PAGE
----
As I was saying in the last post, BRMS can increase automation in any kind of Software application. How much to automate purely depends on IT department and their technology vision since automation level beyond 70 % can have related implications and requires IT savvy end users which might prove difficult proposition to maintain.
Most of the IT folks are aware that Automation can lead to reduction of operational costs especially in services industries such as financial services, Healthcare, Travel etc. But no where in the world you will find regulations and market dynamics as complicated and challenging as Insurance.
High levels of Automation are key weapon in overcoming the regulatory and market challenges faced by Insurance companies. BRMS if properly used by Insurers especially P&C carriers can result in significant operational cost savings and provide good competitive positioning in the market. But unfortunately majority of the IT departments around the world are yet to embrace this technology completely thus critical mass appeal for this technology is non-existent in this industry vertical.
One of the First things I realized after understanding the power of BRMS was that BRMS has deep strength to incorporate Business knowledge / business policy into any IT environment.
Think about it, if most of the Organizational Rules and Policies are captured into the existing IT system then very little human touch is required to execute any organizational process which in turn would save substantial financial and human resources for any enterprise.
More on this shortly
Its being quite sometime that I have written anything on my blog, I feel awkward about it but then transition blues hit me and it took a while to come out of it.
From a glamorous world of Outsourcing I joined a small company called “YASU” which means “Yet Another Start Up”. Although this is a small company they do absolutely world class Software Product Development.
YASU’s products are called “QuickRules BRMS” (BRMS = Business Rules Management System) and this product help enterprises to separate and externalize business rules from the application code. Also this product come with integrated development and deployment environment which essentially means QuickRules BRMS have inbuilt tools required to write, edit, and test business rules. For lot of IT Folks understanding “what is a Business Rule?” itself is a challenge, thus understanding how to use and benefits from a BRMS product will a different aspect altogether. I would be writing more on this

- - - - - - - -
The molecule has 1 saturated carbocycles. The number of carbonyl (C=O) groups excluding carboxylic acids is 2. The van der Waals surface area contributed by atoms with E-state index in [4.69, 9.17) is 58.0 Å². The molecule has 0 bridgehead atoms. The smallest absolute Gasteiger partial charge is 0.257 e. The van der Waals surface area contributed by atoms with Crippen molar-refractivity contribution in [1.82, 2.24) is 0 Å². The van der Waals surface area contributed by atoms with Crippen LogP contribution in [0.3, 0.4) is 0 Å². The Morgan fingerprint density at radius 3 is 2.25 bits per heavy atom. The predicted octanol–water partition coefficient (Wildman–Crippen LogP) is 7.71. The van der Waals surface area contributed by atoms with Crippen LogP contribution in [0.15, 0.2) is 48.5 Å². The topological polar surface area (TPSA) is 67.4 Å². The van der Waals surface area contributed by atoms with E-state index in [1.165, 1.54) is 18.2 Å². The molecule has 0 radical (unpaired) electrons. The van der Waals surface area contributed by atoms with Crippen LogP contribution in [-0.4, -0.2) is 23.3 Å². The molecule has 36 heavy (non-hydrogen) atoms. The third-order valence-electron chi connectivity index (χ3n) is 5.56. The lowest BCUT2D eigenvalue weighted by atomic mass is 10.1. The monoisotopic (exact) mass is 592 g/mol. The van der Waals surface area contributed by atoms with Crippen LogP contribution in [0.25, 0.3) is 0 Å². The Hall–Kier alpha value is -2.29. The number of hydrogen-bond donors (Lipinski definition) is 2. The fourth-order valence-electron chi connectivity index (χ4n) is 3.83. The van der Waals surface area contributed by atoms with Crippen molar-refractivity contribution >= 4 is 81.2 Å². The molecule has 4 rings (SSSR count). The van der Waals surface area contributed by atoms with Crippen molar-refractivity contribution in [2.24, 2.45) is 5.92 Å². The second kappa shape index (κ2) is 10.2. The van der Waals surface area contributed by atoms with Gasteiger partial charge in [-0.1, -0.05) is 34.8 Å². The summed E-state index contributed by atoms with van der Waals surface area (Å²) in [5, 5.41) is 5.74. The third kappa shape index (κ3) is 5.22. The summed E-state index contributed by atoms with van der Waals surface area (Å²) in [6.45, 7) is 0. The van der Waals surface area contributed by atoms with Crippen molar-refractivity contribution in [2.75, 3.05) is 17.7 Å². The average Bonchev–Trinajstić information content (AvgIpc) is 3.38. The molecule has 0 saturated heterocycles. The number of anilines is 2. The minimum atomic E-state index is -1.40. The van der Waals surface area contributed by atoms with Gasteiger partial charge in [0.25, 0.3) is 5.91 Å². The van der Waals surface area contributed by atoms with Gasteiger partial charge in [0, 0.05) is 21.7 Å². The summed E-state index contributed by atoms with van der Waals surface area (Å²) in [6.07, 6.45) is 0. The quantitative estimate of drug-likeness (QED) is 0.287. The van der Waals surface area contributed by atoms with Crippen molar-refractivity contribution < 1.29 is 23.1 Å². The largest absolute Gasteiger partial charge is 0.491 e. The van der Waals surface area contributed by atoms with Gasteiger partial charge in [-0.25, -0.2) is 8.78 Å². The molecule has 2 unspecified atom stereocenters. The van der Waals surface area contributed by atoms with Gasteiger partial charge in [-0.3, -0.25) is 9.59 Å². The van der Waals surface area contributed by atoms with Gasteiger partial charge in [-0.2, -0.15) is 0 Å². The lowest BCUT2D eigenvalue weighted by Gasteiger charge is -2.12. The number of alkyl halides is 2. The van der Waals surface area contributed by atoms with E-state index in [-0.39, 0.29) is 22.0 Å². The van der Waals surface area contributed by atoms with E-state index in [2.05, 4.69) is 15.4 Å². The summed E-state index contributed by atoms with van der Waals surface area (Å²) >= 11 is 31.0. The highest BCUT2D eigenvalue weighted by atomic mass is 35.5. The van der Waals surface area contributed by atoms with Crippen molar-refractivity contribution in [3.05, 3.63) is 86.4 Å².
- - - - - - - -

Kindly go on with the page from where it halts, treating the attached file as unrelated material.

when someone in hyderabad wants go to a pub and listen to decent rock music, he has few choices…now that Easy Riders is gone. He can either visit 10D (but only on Tuesdays) or go to “one flight down”…or visit “Outswinger”.
But the real issue is all the music played commercial and meant for dance. For folks like me who would like to listen to Rock…life will become bit boring
Although the heading used may not be appropriate, but still this is how it might sound for global IT outsourcing industry in the near future. Both MphasiS and Kanbay were ants in the world of outsourcing and I guess it was unnatural death for them, simply because two elephants EDS and Cap Gemini were clashing for those crucial outsourcing dollars spent by big banks and insurance companies in North American market.
Every CIO survey this year has pointed out that “Offshoring” will be a crucial component of outsourcing world. For companies who do not have “India Strategy” it would have been a big drawback when trying to attract CIO’s Dollars. 2 of the top 5 IT Outsourcing companies Viz., EDS and Cap Gemini did not have credible offshore presence and they in different ways have ramped up their India presence. EDS picked up predominantly BPO firm MphasiS focusing on BFSI, Hitech, Healthcare and Telecom verticals and Cap Gemini picked up Kanbay a pure play IT services companies focusing on BFSI, Manufacturing, Life sciences and Telecom verticals.
What about other global firms who do not have substantial offshore presence? There are only two ways of creating this. First is straightforward way of setting up the office in India and then start hiring the people. But before they hit the number of 10K or more it will easily three or more years. Second is to acquire India based service providers.
Given the current valuations, India based providers can be brought at 2.5 to 3 times their annual earnings and it is not surprising that there are quite a few companies which are very attractive from Domain skills and expertise perspective. Some of the companies which I think will cease to exist in the market in few years are as follows